[3] See, e.g., Chrysler Credit Corp. v. Perry Chrysler Plymouth, 783 F.2d 480 (5th Cir.1986); Seven Elves, Inc. v. Eskenazi, 704 F.2d 241, 245 (5th Cir.1983); Petty v. Dardar (In re Dardar), 620 F.2d 39 (5th Cir.1980); Vickers v. Home Indemnity Co. (In re Vickers), 546 F.2d 1149 (5th Cir. 1977); Ragupathi v. Bairrington (In re Bairrington), 183 B.R. 754 (Bankr.W.D.Tex.1995); Wickes Lumber Co. v. Magee (In re Magee), 164 B.R. 530 (Bankr.S.D.Miss.1994); Stanley v. Cole (In re Cole), 136 B.R. 453 (Bankr.N.D.Tex.1992); F.D.I.C. v. Lefeve (In re Lefeve), 131 B.R. 588 (Bankr.S.D.Miss.1991); Meridian Production Credit Assoc. v. Hendry (In re Hendry), 77 B.R. 85 (Bankr.S.D.Miss.1987).

    [4] As will be discussed in more detail infra, in Delaney, the Fifth Circuit held that bodily injuries resulting from the debtor's intentional act in twice tapping a loaded firearm against the window of a car in which the victim was riding, were not "willful and malicious," for purposes of section 523(a)(6) of the Code, even though the debtor had intentionally loaded the gun, had consciously chosen to take it with him when he confronted the victim, and might even have foreseen the gun's discharge when he tapped it twice against the car window with his finger on the trigger, absent evidence that the injuries themselves, and not merely the act which produced them (that is, the intentional tapping of debtor's gun on the windshield), were intended by the debtor or were substantially certain to cause the injuries.

    [5] The Second, Third, Sixth, Eighth and Tenth Circuits, like the Fifth and Eleventh Circuits, have strictly interpreted section 523(a)(6) to require that the debtor either intend the resulting injury or intentionally take action that is substantially certain to cause the injury. In Navistar Financial Corp. v. Stelluti (In re Stelluti), 94 F.3d 84, 87-88 (2d Cir.1996), the Second Circuit held that a Chapter 7 debtor-wife's debt to a creditor-motor vehicle financier was excepted from discharge under section 523(a)(6) because the debtor's transferring of the creditor-financier's funds to out-of-state bank accounts in the debtor's name was "deliberate and intentional" and because the debtor had "proceeded to take a number of affirmative steps that necessarily produced harm to [the creditor-financier] as she transferred funds from accounts in New Jersey to accounts in Connecticut." In Conte v. Gautam (In re Conte), 33 F.3d 303, 307 (3rd Cir.1994), the Third Circuit held that "actions are willful and malicious within the meaning of section 523(a)(6) if they either have a purpose of producing injury or have a substantial certainty of producing injury," and in Vulcan Coals, Inc. v. Howard, 946 F.2d 1226, 1228-29 (6th Cir.1991), the Sixth Circuit explicitly rejected the very strict view that section 523(a)(6) requires an intent to cause specific injury, but did adopt a narrow interpretation of "willful and malicious" that requires "a wrongful act done intentionally, which necessarily produces harm and is without just cause or excuse."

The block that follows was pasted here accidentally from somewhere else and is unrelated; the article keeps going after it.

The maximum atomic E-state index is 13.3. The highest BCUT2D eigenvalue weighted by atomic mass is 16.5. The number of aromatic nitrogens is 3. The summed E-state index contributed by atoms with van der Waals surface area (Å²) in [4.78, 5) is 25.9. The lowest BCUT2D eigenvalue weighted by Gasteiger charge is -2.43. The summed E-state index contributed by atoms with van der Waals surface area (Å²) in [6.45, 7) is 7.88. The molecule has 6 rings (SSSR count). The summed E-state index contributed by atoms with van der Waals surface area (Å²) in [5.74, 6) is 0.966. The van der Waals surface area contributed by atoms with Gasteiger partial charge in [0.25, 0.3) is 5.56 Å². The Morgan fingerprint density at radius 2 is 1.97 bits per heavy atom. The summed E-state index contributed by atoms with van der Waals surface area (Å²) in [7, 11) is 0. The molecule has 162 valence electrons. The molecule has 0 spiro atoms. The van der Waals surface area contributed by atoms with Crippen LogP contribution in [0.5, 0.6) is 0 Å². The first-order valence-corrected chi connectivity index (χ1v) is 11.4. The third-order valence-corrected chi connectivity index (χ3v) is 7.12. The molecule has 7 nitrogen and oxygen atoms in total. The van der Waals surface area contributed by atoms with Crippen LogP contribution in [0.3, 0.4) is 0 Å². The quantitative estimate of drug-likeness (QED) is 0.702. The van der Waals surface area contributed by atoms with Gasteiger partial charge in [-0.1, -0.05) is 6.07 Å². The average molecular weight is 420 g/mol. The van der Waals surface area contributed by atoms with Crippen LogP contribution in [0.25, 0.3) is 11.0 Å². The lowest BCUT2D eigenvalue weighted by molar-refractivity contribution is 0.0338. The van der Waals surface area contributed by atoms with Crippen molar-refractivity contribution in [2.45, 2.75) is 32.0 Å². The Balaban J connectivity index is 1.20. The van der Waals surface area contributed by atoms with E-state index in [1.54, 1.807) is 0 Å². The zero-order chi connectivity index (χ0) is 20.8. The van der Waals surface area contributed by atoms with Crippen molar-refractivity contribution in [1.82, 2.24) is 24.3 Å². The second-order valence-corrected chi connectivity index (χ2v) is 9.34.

Moreover, in Cassidy v. Minihan, 794 F.2d 340, 343-44 (8th Cir.1986), the Eighth Circuit held that the legislative history of section 523(a)(6) "persuasively indicates a congressional intent to allow discharge of liability for injuries unless the debtor intentionally inflicted an injury, and in Geiger v. Kawaauhau (In re Geiger), 93 F.3d 443, 444-45 (8th Cir.1996), the Eighth Circuit, citing Cassidy, held that the debtor-doctor's medical malpractice debt was not excepted from discharge under section 523(a)(6) because the doctor was at the very least negligent and at the very worst reckless. Moreover, the evidence showed only that the doctor failed to save the creditor-victim's leg from the ravages of an infection, not that the doctor intended to harm the victim, and that the doctor's efforts to treat the victim were not calculated to result in the loss of her leg and therefore were not malicious.